• Stimulator (Stimulation waveform generator)

• Power generation for the internal unit (rectifier and voltage regulator)

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In block diagram form,

• A brief conceptual block diagram

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Neural Prosthetic Engineering 23

Microphone

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Microphone

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www.cochlear.com

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Microphone

• Requirements of good microphone

– Broad frequency response

– Minimize responses to low-frequency vibrations (e.g., head movement, walking)

– Good performance under adverse condition (e.g., cafeteria noise)

• How to address adverse conditions ?

– Directional microphone – Multiple microphone

• Selectivity of the directional pattern is increased compared to single microphone

• Sounds originating between and in front of microphones are emphasized, otherwise suppressed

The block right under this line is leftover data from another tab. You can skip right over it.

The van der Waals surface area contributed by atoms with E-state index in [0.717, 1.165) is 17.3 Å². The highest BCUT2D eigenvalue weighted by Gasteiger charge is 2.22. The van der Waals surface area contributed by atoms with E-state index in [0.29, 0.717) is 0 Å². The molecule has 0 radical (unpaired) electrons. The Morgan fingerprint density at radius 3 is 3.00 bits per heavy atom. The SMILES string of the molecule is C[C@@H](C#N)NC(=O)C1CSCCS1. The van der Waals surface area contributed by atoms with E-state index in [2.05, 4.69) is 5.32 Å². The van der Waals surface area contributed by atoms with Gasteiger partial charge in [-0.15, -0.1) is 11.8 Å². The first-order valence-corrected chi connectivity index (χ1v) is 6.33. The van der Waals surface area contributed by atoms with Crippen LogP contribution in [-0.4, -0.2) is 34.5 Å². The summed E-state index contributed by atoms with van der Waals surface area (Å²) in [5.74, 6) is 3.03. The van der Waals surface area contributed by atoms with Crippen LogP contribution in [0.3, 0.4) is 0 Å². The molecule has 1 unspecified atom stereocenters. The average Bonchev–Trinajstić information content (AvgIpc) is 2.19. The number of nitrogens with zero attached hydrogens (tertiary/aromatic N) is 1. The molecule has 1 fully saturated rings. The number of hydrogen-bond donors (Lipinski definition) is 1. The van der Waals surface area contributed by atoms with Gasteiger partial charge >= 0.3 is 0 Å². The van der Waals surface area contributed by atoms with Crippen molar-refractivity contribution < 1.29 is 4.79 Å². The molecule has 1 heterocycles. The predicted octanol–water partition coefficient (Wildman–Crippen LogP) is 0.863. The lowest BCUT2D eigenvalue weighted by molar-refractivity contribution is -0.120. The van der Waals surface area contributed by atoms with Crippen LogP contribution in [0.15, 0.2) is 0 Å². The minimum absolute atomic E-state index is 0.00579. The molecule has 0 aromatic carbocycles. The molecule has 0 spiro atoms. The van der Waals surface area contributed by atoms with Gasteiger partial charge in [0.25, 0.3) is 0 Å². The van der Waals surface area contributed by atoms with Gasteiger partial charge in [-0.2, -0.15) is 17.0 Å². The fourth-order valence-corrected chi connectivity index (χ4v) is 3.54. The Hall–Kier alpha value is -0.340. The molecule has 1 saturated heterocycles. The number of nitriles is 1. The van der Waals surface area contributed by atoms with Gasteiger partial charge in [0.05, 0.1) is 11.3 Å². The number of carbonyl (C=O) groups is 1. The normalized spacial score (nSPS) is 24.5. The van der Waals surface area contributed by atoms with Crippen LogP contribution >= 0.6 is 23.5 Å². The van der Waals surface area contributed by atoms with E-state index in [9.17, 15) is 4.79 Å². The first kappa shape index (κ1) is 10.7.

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http://www.cochlear.com/

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Bioelectric Interface

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The Metal-Electrolyte interface

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Neuron

Electrode

Electrolyte (Body)

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Neuron

Ion Channel Electrolyte

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ENa EK EL

GNa GK GL

Cm +

- Vm

Im

?

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ENa EK EL

GNa GK GL

Cm +

- Vm

Im site

Side

Metal

Insulation Site

Top

Electrolyte

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Capacitive Interface

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Resistive Interface (Faradaic)

e- C

A

C’

A’

electrode electrode

surface Bulk

Mass transfer

e-

C

A

C’’

A’’

electrode electrode Bulk surface

double layer

Electron transfer

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Partially Both. So a simple model may be

• Most metal electrodes have partial Faradaic, partial capacitive charge injections under the practical bias voltages.

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Equivalent Circuit Modeling for Neural Recording

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ENa EK EL

GNa GK GL

Cm

Rspread Rseal

CS Ze

Zin +

+

- Vout -

Vm

Rm Im

Im1 Im2